The Australian Greens have flagged amendments to the Government’s aged care reform package through additional comments to the Senate inquiry report into the Bills, tabled in Canberra today.
“The Australian Greens are strongly supportive of responsible and much needed reform to aged care,” said Senator Rachel Siewert, Australian Greens spokesperson on ageing.
“There’s no doubt that pressure on older Australians, staff and aged care providers who deliver important services across the aged care sector is increasing. For too long, reforms have been spoken about without action,” said Senator Siewert.
“While we are broadly supportive of this package, there are some key areas we have identified through this inquiry and our consultations with the sector that need to be addressed. This is particularly the case in regards to part pensioners, as well those providers and services who were already under pressure and may find it hard to transition to the new funding arrangements, such as those who operate in rural and regional areas.
“The Greens are supportive of the introduction of a co-contribution payments structure that provides important protections such as the annual and lifetime caps, along with greater flexibility and time-frames for consumers to choose how they pay.
"However, I remain concerned about the pressure that part pensioners will experience under the pricing structures proposed by these reforms. We are recommending a revision of the way taper rates for home care operate, in order to lessen the burden on people on low incomes and part pensions.
"Aged care services for people who have experienced homelessness or are at risk of homelessness are very complex and specialised. The Australian Greens have actively pursued this issue and believe a separate homelessness supplement is essential to delivering aged care reform.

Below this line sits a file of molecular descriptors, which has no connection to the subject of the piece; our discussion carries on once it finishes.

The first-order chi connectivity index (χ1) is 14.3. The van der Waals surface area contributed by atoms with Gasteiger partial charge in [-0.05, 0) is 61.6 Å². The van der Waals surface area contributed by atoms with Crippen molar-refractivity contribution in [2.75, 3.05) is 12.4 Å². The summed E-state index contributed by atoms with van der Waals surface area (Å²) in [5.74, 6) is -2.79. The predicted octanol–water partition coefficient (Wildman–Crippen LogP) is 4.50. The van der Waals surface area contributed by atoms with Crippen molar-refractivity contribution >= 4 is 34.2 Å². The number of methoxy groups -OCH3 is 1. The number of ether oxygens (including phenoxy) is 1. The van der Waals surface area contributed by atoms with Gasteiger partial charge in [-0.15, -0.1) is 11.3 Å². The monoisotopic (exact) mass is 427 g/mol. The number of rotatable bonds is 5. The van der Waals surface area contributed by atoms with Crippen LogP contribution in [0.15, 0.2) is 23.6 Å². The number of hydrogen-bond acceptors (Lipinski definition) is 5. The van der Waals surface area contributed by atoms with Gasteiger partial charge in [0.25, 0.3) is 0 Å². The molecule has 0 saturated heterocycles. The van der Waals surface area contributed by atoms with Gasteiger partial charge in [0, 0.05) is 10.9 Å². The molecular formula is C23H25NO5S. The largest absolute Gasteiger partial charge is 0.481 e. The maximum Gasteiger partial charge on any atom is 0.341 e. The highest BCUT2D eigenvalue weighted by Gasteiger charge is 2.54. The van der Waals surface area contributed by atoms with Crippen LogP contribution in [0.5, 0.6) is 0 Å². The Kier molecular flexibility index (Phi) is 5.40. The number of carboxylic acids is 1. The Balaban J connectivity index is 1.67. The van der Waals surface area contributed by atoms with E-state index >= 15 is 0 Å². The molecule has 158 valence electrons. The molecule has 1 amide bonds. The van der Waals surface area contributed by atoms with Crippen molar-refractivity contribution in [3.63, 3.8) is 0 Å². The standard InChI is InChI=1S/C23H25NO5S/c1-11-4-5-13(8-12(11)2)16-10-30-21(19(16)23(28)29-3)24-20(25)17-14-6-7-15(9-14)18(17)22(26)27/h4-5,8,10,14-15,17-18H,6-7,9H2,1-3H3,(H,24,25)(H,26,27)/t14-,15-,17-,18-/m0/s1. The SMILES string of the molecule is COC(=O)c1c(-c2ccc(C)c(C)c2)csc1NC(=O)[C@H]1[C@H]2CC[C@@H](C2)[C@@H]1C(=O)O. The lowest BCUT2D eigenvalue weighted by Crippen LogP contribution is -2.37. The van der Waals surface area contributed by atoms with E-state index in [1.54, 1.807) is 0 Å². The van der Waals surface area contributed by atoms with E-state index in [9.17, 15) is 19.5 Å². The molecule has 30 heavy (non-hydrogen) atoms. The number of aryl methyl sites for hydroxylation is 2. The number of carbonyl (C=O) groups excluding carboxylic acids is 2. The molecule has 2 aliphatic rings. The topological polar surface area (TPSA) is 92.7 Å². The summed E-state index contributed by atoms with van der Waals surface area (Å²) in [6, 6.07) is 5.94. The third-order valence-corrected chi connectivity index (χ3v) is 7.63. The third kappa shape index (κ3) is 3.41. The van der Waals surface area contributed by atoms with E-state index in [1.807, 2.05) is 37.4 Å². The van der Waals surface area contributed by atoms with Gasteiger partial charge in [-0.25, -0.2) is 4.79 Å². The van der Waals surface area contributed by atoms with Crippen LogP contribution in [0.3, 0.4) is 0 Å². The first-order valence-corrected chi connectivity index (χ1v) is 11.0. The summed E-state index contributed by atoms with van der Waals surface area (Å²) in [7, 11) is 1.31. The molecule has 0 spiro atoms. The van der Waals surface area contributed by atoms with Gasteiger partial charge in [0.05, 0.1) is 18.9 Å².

"This reform has not resolved some of the ongoing problems faced by organisations delivering services in rural and remote communities. In particular, providers have spoken to us about the problems that come with attracting and retaining staffing as a significant challenge in rural and remote communities.
"We have made recommendations on how to support rural and regional services and the ways in which organisations are classed as ‘regional or remote' in order to gain additional support.
"It is essential that aged care services are financial viable and capable of achieving growth in coming years. From that point of view we have made recommendations that provide the sector with increased capacity to transition if these new arrangements are undermining their viability. We have been very careful to listen to the needs of the sector to make sure these reforms deliver on their intended outcomes.
"The Australian Greens are committed to continuing to work on aged care reform and we will continue to speak to the older parties about delivering the best possible legislation through the Senate," Senator Siewert concluded.